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Donor (allogeneic) stem cell transplants

This page is about stem cell transplants, where the stem cells come from a donor (allogeneic stem cell transplants). We have separate information on stem cell transplants that use your own stem cells (autologous stem cell transplants).

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What is a donor (allogeneic) stem cell transplant?

Who might have one?

What does it involve?

What are the risks?



What is a donor (allogeneic) stem cell transplant?

A stem cell transplant is a procedure that replaces damaged or destroyed stem cells (cells in your bone marrow that make new blood cells) with healthy stem cells. ‘Allogeneic’ means something that comes from a different person, as opposed to something that comes from you. An allogeneic stem cell transplant is a stem cell transplant that uses stem cells from a donor. It is sometimes called an ‘allograft’.

If you have lymphoma, you might have a stem cell transplant if you need high-dose anti-cancer treatment (this is also called ‘conditioning treatment’). High-dose anti-cancer treatment aims to destroy the lymphoma cells but it also destroys your stem cells. This stops you making new blood cells. A stem cell transplant allows you to have high-dose treatment and still be able to make new blood cells.

An allogeneic bone marrow transplant can also help fight the lymphoma directly. The donor stem cells build a ‘new’ immune system. The new immune cells can recognise lymphoma cells as foreign and help to get rid of them. They can also help prevent the lymphoma coming back (relapsing). This effect is known as the ‘graft-versus-tumour effect’ or ‘graft-versus-lymphoma effect’.

Some types of lymphoma are particularly sensitive to the graft-versus-lymphoma effect. These include chronic lymphocytic leukaemia (CLL) and mantle cell lymphoma.

A stem cell transplant is an intensive form of treatment. It can take many months to fully recover.

Watch Kat share her experience of an allogeneic stem cell transplant.

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Who might have a donor stem cell transplant?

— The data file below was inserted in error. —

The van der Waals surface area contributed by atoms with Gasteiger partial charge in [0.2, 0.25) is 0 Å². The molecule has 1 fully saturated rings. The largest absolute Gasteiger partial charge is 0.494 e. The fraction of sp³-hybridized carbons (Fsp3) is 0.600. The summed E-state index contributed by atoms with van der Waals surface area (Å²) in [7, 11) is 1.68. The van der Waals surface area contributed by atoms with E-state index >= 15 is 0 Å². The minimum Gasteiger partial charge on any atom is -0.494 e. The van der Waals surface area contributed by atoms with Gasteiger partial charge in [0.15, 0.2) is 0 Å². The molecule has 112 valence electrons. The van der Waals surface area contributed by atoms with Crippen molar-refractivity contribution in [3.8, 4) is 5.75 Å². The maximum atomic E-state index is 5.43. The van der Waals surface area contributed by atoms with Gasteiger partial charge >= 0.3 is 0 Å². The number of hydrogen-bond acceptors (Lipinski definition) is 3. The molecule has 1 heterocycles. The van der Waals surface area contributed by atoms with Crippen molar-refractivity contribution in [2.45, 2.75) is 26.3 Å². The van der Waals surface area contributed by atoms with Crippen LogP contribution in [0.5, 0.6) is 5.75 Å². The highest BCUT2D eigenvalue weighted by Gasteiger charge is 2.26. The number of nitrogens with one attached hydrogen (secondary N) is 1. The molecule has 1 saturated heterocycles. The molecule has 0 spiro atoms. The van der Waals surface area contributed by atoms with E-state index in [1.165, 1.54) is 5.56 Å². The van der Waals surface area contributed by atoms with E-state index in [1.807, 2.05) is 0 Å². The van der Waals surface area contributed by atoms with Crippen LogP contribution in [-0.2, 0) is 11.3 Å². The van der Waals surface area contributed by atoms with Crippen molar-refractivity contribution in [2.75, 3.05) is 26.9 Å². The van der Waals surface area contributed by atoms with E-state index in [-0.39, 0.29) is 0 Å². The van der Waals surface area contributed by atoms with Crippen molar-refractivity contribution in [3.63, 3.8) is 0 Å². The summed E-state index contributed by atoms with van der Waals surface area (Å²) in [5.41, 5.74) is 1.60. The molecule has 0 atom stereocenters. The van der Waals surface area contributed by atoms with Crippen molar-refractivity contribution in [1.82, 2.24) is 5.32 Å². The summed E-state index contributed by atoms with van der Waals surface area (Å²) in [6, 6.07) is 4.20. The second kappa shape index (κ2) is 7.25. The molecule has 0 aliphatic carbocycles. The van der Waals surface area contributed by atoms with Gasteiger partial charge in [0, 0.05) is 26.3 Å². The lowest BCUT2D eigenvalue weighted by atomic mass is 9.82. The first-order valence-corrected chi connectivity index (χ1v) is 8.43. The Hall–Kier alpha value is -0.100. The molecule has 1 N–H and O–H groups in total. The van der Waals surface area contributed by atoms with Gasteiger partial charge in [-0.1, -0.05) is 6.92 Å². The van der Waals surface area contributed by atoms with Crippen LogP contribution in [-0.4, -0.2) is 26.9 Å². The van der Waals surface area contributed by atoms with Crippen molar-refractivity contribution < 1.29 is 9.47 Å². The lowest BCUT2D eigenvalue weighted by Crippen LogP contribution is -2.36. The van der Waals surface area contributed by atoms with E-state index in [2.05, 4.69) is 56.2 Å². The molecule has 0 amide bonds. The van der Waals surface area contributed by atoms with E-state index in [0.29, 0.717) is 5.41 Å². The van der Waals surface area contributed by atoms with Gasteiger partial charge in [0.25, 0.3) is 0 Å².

Most people with lymphoma do not need a stem cell transplant. Allogeneic stem cell transplants are only used in certain circumstances but they can be a very effective treatment for some people with lymphoma. In some situations, they can increase your chance of having a long-lasting remission (no evidence of lymphoma). However, there is a risk of serious side effects and complications. Your medical team should tell you what is involved and if there are any other treatment options.

A stem cell transplant is an intensive form of treatment and you have to be well enough to have one. It can take many months to fully recover. Your medical team consider many factors before recommending a stem cell transplant. Below we list some of the situations when an allogeneic stem cell transplant might be recommended. Not everybody with these types of lymphoma needs a stem cell transplant – and there might be other situations where your doctor feels a stem cell transplant is the best option for you.

You might have an allogeneic stem cell transplant:

You should consider the possible risks and benefits of having an allogeneic stem cell transplant very carefully. Ask as many questions as you need to reach a decision. You might want to use our list of suggested questions to ask your medical team to help you.

Your medical team are best placed to give you advice specific to your situation. However, you might also find it helpful to speak to another person who has had an allogeneic stem cell transplant. Our Information and Support Team may be able to put you in touch with someone through our Buddy Service

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What does an allogeneic stem cell transplant involve?